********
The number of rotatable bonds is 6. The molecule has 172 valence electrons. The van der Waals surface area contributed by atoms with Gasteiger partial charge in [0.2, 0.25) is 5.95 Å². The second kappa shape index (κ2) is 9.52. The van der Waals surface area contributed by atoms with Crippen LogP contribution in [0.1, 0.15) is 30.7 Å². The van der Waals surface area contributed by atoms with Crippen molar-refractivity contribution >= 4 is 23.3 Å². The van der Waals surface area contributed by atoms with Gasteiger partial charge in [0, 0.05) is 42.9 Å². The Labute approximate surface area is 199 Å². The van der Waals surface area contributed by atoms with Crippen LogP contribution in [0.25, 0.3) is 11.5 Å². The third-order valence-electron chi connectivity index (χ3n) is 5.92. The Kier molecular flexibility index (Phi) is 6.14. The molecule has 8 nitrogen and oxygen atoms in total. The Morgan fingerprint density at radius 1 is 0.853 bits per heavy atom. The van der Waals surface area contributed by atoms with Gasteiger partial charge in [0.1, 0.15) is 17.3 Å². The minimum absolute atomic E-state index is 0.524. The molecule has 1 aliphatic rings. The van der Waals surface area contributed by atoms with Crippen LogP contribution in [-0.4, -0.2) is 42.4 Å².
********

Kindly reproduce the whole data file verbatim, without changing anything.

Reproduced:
The number of rotatable bonds is 6. The molecule has 172 valence electrons. The van der Waals surface area contributed by atoms with Gasteiger partial charge in [0.2, 0.25) is 5.95 Å². The second kappa shape index (κ2) is 9.52. The van der Waals surface area contributed by atoms with Crippen LogP contribution in [0.1, 0.15) is 30.7 Å². The van der Waals surface area contributed by atoms with Crippen molar-refractivity contribution >= 4 is 23.3 Å². The van der Waals surface area contributed by atoms with Gasteiger partial charge in [0, 0.05) is 42.9 Å². The Labute approximate surface area is 199 Å². The van der Waals surface area contributed by atoms with Crippen LogP contribution in [0.25, 0.3) is 11.5 Å². The third-order valence-electron chi connectivity index (χ3n) is 5.92. The Kier molecular flexibility index (Phi) is 6.14. The molecule has 8 nitrogen and oxygen atoms in total. The Morgan fingerprint density at radius 1 is 0.853 bits per heavy atom. The van der Waals surface area contributed by atoms with Gasteiger partial charge in [0.1, 0.15) is 17.3 Å². The minimum absolute atomic E-state index is 0.524. The molecule has 1 aliphatic rings. The van der Waals surface area contributed by atoms with Crippen LogP contribution in [-0.4, -0.2) is 42.4 Å².